Feb 7, 2014
07:43 AMThe Connecticut Story
Yale, Other Colleges Misled Students on Financial Aid Forms, Congressman Says
NEW HAVEN--A Maryland congressman claims more than 100 colleges, including Yale University, Quinnipiac University and Connecticut College, misled potential students about which financial aid forms were necessary to apply for admission.
In some cases, the colleges told potential applicants that a fee-based form was necessary to get financial aid. In other cases, colleges did not make it clear financial aid could be secured simply by submitting a Free Application for Federal Student Aid, or FAFSA, form.
“I asked my staff to look into this issue because many college applicants and their families find it challenging to navigate the process of applying for financial aid and I want to be sure colleges and universities are providing clear and accurate information,” said Rep. Elijah E. Cummings, the ranking member of the House Committee on Oversight and Government Reform, in an email to the Register.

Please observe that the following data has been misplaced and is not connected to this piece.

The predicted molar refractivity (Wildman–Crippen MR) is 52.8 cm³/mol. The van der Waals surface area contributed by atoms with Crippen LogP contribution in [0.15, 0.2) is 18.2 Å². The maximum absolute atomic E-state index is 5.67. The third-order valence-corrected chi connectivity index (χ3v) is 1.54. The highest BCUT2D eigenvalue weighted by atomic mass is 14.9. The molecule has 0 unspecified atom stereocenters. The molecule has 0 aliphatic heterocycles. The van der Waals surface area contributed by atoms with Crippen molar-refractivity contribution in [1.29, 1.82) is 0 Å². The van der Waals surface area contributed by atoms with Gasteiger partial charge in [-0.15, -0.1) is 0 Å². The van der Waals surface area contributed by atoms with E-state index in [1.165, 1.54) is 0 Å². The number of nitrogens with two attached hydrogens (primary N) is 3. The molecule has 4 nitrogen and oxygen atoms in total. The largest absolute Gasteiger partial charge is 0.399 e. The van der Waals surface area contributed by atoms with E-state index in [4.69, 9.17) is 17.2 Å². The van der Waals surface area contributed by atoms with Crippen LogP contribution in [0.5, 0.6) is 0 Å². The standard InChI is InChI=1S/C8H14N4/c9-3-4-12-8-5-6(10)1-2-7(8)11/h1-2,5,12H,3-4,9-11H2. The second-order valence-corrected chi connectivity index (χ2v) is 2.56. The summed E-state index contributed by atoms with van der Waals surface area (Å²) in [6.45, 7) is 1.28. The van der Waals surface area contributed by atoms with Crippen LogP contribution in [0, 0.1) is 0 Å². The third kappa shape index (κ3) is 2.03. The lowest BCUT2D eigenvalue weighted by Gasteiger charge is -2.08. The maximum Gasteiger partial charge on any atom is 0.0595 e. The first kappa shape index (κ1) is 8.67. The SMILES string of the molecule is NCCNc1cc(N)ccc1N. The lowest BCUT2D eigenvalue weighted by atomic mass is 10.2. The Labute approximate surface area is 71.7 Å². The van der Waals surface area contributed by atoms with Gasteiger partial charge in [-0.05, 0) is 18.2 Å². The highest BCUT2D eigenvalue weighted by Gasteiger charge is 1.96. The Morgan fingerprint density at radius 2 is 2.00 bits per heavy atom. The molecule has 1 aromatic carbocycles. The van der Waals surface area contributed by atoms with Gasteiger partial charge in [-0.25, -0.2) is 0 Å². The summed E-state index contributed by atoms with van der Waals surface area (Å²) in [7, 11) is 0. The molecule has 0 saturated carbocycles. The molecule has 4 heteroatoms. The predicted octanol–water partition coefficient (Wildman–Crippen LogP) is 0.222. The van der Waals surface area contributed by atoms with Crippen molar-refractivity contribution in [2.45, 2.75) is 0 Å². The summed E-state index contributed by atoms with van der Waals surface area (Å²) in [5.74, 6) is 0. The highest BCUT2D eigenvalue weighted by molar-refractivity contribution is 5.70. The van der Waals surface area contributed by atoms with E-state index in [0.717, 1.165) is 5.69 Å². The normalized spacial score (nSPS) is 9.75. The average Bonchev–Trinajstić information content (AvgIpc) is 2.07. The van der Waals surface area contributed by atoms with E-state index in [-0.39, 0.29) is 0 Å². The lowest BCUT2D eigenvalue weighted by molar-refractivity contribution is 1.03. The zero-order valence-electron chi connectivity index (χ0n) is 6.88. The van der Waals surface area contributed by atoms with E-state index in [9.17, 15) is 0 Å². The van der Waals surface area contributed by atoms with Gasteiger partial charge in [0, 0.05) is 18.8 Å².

“The intent of the Higher Education Act is to make it easier for students to apply for financial aid, but we have found that many colleges and universities are making this process more complicated and costly, and may be potentially violating the law,” Cummings said.
Cummings sent the findings of the investigation to U.S. Secretary of Education Arne Duncan earlier this week.
The announcement comes on the heels of recent efforts by the White House to expand access to higher education for students from lower-income families. Yale University President Peter Salovey attended a White House summit in January devoted to the issue, and Yale agreed to a series of initiatives aimed at drawing more applications from lower-income students.
Yale spokesman Tom Conroy said Thursday the university has changed the wording on its financial aid webpage in response to Rep. Cummings’ concerns.
“We certainly don’t think anyone was misled by Yale,” Conroy said.